It is generally known by those who know anything about the subject that in 1802 a compact was entered into between the State of Georgia and the General Government, by way of adjusting certain prerogatives, claimed by both;- that, in that compact the State of Georgia ceded to the United States all that part of the Mississippi Territory that now forms the States of Alabama and Mississippi;- and the United States stipulated on their part, to extinguish at their own expense, for the use of Georgia, so early as the same could be peaceably obtained, upon reason able terms the Indian title to all the lands lying within the chartered limits of that State. Whether the United States have, in good faith, performed their part in the contract or whether the State of Georgia has grossly violated her's, are questions which we shall not now attempt to decide. In the compact of 1802, Georgia made a requisition of the United States which was conceded and incorporated in the compact, for the future protection of the Indians. The requisition was this:- that any new State which might be formed out of the ceded territory should be bound by the 'ordinance of the government of the territory northwest of the Ohio.'--Now, as we have said above, Alabama is one of the States formed out of the ceded territory; and was admitted into the Union, expressly under all the obligations that the compact of 1802 had imposed upon her. What, then, is the language of the 'ordinance' by which Alabama is, to this day bound? Here is a part of it. 'The utmost good faith shall always be observed towards the Indians; their lands and property shall never be taken from them without their consent; and in their property rights and liberty, they shall never be invaded or disturbed, unless in just and lawful wars, authorized by Congress.' But laws founded in justice and humanity shall from time to time be made for preventing wrongs being done to them, and for preserving peace and friendship with them. Now, if the State of Alabama after thus solemnly pledging her faith to this article of the ordinance, as a part of the price of her admission into the Union, can extend her laws over the Cherokee Indians without invading their 'property, rights, and liberty,' then we say, let it be done. But if on the contrary we are bound by the terms that made us one of the United States;- and if Georgia has violated her compact, by claiming jurisdiction over the Cherokee Indians before the United States could, 'upon reasonable terms, peaceably obtain the Indian title' that is not authority for our doing the same.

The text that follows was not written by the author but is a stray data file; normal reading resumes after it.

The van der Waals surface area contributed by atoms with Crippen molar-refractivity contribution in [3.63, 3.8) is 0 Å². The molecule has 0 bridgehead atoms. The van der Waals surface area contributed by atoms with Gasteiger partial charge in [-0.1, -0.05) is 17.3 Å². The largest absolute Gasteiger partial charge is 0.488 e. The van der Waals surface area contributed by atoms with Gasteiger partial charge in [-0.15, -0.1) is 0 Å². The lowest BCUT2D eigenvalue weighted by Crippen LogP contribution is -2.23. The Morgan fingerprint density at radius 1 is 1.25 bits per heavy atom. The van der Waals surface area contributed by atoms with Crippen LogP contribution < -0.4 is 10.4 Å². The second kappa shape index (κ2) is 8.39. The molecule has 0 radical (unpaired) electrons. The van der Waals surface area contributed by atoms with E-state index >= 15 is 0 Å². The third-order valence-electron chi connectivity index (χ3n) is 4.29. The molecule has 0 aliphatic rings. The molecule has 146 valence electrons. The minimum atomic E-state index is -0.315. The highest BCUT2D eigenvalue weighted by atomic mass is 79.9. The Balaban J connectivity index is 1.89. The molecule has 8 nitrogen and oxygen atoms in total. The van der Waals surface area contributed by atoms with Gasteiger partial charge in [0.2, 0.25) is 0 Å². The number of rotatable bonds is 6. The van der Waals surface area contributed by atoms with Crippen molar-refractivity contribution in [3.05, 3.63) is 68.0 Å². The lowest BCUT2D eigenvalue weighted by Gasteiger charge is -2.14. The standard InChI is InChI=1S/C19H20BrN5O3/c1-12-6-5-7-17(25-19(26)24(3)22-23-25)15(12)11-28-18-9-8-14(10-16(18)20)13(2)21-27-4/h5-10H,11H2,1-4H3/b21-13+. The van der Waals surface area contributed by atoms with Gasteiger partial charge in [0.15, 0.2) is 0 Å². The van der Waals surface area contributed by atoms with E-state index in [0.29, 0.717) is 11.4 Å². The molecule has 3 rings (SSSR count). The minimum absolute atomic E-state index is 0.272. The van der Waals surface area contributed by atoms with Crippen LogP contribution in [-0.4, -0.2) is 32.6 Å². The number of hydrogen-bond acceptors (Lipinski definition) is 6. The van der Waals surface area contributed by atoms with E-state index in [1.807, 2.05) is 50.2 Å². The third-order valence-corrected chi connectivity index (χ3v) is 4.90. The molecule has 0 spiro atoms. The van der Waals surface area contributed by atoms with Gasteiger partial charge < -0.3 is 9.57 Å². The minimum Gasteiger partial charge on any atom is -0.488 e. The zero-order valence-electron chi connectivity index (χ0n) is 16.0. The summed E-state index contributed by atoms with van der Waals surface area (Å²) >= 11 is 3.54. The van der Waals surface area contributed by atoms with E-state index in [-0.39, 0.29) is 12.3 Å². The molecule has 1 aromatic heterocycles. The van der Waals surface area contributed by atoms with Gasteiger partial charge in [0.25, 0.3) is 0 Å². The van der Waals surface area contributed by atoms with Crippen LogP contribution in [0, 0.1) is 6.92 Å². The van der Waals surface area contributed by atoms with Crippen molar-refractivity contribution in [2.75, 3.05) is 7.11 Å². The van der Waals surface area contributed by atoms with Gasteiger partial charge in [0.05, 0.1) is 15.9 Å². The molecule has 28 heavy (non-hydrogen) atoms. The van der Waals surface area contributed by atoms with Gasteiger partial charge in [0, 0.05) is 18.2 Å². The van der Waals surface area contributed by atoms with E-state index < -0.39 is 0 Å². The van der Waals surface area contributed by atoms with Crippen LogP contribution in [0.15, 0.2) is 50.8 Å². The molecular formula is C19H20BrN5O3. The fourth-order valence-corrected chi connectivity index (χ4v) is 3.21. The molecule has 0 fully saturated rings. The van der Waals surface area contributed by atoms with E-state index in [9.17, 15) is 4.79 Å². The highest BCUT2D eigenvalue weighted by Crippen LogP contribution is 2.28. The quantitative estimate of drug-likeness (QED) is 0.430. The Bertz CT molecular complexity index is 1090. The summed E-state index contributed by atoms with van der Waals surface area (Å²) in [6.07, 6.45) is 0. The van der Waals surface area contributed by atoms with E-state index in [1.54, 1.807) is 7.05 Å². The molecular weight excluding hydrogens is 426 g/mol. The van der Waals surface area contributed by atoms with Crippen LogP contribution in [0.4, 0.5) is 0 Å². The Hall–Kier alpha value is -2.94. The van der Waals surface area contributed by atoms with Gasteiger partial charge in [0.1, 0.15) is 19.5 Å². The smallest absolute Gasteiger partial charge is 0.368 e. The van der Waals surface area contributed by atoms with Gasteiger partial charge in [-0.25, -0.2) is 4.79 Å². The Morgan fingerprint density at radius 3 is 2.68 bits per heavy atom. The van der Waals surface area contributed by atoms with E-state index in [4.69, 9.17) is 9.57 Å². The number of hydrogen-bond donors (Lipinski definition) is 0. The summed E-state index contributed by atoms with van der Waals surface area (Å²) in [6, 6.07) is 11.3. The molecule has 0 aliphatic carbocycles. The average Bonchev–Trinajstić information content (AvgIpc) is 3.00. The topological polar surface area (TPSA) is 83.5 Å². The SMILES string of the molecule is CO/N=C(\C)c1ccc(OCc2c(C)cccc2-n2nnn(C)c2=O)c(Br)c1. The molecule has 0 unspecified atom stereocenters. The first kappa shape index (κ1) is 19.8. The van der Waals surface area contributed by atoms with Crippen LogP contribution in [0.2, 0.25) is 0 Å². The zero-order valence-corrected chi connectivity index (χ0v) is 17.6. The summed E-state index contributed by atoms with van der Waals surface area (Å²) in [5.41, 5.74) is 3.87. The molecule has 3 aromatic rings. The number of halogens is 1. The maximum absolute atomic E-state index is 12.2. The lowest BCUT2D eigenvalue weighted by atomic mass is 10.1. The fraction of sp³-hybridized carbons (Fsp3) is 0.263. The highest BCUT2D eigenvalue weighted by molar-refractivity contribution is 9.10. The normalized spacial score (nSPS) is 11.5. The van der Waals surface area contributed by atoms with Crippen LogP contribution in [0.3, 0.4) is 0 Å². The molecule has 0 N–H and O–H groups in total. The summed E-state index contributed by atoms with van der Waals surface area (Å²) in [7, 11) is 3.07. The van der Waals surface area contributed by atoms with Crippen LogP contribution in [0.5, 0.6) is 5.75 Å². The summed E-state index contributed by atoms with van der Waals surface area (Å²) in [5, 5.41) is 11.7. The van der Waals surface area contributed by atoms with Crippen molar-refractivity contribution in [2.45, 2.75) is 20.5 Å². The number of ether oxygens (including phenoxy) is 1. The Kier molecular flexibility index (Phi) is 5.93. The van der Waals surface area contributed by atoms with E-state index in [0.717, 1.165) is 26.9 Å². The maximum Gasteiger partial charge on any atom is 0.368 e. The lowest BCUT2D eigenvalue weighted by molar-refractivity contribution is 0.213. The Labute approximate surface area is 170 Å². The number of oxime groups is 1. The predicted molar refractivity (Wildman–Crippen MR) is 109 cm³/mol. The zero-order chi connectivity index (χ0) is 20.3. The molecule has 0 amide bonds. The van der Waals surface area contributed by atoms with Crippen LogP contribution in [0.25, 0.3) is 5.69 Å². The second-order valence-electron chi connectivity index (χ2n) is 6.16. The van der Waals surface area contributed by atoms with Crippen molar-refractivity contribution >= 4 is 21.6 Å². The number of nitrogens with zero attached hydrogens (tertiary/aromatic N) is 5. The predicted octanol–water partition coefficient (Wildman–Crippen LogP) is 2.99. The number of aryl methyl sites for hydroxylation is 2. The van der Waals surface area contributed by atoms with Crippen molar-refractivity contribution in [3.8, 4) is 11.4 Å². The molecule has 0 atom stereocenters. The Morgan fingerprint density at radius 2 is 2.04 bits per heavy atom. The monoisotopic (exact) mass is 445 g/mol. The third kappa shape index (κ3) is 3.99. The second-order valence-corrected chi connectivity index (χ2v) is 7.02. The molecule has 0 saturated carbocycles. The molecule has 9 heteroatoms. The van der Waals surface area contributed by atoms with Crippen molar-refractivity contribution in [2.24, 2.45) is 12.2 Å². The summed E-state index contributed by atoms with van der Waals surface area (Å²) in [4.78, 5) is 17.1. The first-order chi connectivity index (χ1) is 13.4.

This subject has been so frequently urged upon us, that we felt it our duty to investigate it; and our conviction at present is, that the Alabama Legislature have not the right contended for by those whose peculiar interests persuade them to a contrary opinion. What ever expediency may dictate, the still small voice of justice must be heard. When Aaristides reported the scheme of Themistocles, of burning the fleet of the allies, he said, 'it was the most expedient thing that could be done but at the same time, the most unjust.' Upon this report the Senate rejected what Themostocles proposed. If the legislature of Alabama should believe that is unjust to extend the laws of the State over the Cherokees, we hope they will not yield to what may be said to be expedient.